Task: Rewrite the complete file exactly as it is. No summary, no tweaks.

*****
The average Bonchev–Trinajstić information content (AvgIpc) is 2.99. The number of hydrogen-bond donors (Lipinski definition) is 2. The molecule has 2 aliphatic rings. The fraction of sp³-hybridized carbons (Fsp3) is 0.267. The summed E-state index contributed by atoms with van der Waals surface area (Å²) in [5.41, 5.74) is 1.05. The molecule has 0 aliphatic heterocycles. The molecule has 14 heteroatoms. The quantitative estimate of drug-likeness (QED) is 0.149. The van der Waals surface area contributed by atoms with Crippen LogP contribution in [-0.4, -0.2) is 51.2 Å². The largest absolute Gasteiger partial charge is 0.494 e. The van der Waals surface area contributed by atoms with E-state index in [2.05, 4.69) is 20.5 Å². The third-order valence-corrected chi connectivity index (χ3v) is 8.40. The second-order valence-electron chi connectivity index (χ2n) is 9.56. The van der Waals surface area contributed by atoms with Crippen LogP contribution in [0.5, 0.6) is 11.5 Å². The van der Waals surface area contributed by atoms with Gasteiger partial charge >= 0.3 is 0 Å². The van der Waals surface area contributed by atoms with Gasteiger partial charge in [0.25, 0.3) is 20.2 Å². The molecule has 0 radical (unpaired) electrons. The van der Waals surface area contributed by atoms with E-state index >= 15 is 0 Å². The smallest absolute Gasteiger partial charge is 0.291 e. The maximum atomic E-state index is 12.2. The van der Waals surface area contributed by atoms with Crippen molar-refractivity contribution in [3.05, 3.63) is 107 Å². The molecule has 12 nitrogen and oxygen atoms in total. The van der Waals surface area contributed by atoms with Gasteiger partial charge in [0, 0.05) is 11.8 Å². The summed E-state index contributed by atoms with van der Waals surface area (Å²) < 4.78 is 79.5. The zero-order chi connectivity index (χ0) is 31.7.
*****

The average Bonchev–Trinajstić information content (AvgIpc) is 2.99. The number of hydrogen-bond donors (Lipinski definition) is 2. The molecule has 2 aliphatic rings. The fraction of sp³-hybridized carbons (Fsp3) is 0.267. The summed E-state index contributed by atoms with van der Waals surface area (Å²) in [5.41, 5.74) is 1.05. The molecule has 0 aliphatic heterocycles. The molecule has 14 heteroatoms. The quantitative estimate of drug-likeness (QED) is 0.149. The van der Waals surface area contributed by atoms with Crippen LogP contribution in [-0.4, -0.2) is 51.2 Å². The largest absolute Gasteiger partial charge is 0.494 e. The van der Waals surface area contributed by atoms with E-state index in [2.05, 4.69) is 20.5 Å². The third-order valence-corrected chi connectivity index (χ3v) is 8.40. The second-order valence-electron chi connectivity index (χ2n) is 9.56. The van der Waals surface area contributed by atoms with Crippen LogP contribution in [0.5, 0.6) is 11.5 Å². The van der Waals surface area contributed by atoms with Gasteiger partial charge >= 0.3 is 0 Å². The van der Waals surface area contributed by atoms with Gasteiger partial charge in [0.25, 0.3) is 20.2 Å². The molecule has 0 radical (unpaired) electrons. The van der Waals surface area contributed by atoms with E-state index >= 15 is 0 Å². The smallest absolute Gasteiger partial charge is 0.291 e. The maximum atomic E-state index is 12.2. The van der Waals surface area contributed by atoms with Crippen molar-refractivity contribution in [3.05, 3.63) is 107 Å². The molecule has 12 nitrogen and oxygen atoms in total. The van der Waals surface area contributed by atoms with Gasteiger partial charge in [0, 0.05) is 11.8 Å². The summed E-state index contributed by atoms with van der Waals surface area (Å²) < 4.78 is 79.5. The zero-order chi connectivity index (χ0) is 31.7.